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Tag Archives: negotiations

Tick. Tock. (pt. 746)

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So, only the 6 months until Brexit is done. Or possibly not. The passing of the deadline for an extension of the transition period at midnight on Tuesday means that on a chilly Thursday night on 31 December, the UK will pass out of that period into, well, something. What that something might be isn’t […]

Brexit: What have we learnt so far?

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Last week’s election appears to be bringing the first phase of Brexit towards a close. The resounding majority won by the Conservatives sets the door wide open for the ratification of the Withdrawal Agreement Bill, which in turn will result in the UK’s withdrawal from the European Union on 31 January 2020, some four-and-a-half years […]

Cui malum?

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It’s crunch time in Art.50. Or, at least, a crunch time. Rather than try to follow the individual twists and turns, many of which aren’t in the public gaze just yet, I’d like to step back and consider an environmental factor to these negotiations, namely who carries the cost. As I’ve discussed before, Brexit is […]

Brussels, not Birmingham

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I’ll be frank with you: I’ve never done a full party conference. Some fringe activities, yes, but not the whole shebang. Indeed, the nearest I’ve got is the pile of DVDs of an early 2000s UKIP conference, back when I worked more on euroscepticism (and when UKIP sold DVDs of their conference). This is all […]

Giving up on Article 50?

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So today sees the publication of the first tranche of ‘no-deal’ preparedness notices from the British government. I’m writing ahead of this, so maybe this’ll be out of date within a few hours, but let’s see what we can piece together so far. The basic issue for the government is that it’s now caught on the horns […]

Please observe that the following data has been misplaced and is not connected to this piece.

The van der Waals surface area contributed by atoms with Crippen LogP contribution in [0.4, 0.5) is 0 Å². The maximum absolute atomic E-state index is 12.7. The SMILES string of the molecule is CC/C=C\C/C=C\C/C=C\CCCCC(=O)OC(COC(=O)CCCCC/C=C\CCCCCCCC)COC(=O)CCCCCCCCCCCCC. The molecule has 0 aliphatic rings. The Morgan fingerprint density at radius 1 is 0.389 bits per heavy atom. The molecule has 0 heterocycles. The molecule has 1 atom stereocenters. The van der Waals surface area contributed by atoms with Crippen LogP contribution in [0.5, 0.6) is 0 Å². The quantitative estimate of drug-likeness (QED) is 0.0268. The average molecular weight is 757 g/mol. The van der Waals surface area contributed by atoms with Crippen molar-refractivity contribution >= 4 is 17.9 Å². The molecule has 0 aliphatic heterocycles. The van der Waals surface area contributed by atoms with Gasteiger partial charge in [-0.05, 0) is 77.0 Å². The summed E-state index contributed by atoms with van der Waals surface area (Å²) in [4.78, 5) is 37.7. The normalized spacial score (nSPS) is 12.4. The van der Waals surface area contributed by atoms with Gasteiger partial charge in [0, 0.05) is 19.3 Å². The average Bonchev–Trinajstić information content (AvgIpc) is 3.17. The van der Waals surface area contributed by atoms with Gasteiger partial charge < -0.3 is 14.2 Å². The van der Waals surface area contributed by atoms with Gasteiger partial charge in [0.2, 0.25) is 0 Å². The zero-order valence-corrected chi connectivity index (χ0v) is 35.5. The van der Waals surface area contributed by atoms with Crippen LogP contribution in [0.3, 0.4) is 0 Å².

Negotiations in low-trust environments

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This week I found myself in one of the leafier parts of the stock-broker belt, giving an after-lunch talk on the Brexit process. As we pushed the meat-and-two-veg around the plates of the clubhouse, I listened to tales of how the Germans were trying to do what they didn’t manage in the world wars, and […]

Why cake is going to stay on the Brexit menu

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The optimistic view of the round of speeches over the past weeks that culminated in Theresa May’s contribution at Mansion House is that the UK is finally confronting the consequences of the EU referendum. With both government ministers and Jeremy Corbyn devoting time to discussing and debating in more detail, this might be the point […]

An arrested transition?

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The great thing about the Christmas period is that pretty much everyone goes on leave, so we can all get some distance from work. That’s been true of the Article 50 process as much as anything else: a flurry of activity to book in some final bits under “work done in 2017”, before mince pies, […]

Brexit silver (dead)lining playbook

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Sometimes one has the impression that everyone involved in European politics is a big fan of Douglas Adams: certainly, as far as Article 50 goes, each new day brings absurdity piled upon absurdity. The last week has made this point better than most, with the sudden rush to agreement on Monday then brutally undercut and […]

Running down the clock as a strategy in Article 50

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As we all wait with baited breath – possibly – for Theresa May’s Florence speech, I’d like to explore one aspect of Article 50 that’s been visible but somewhat under-considered: the time constraint. Having talked with various people in Brussels and London in recent weeks, I’ve been struck by how time is seen both as a help […]

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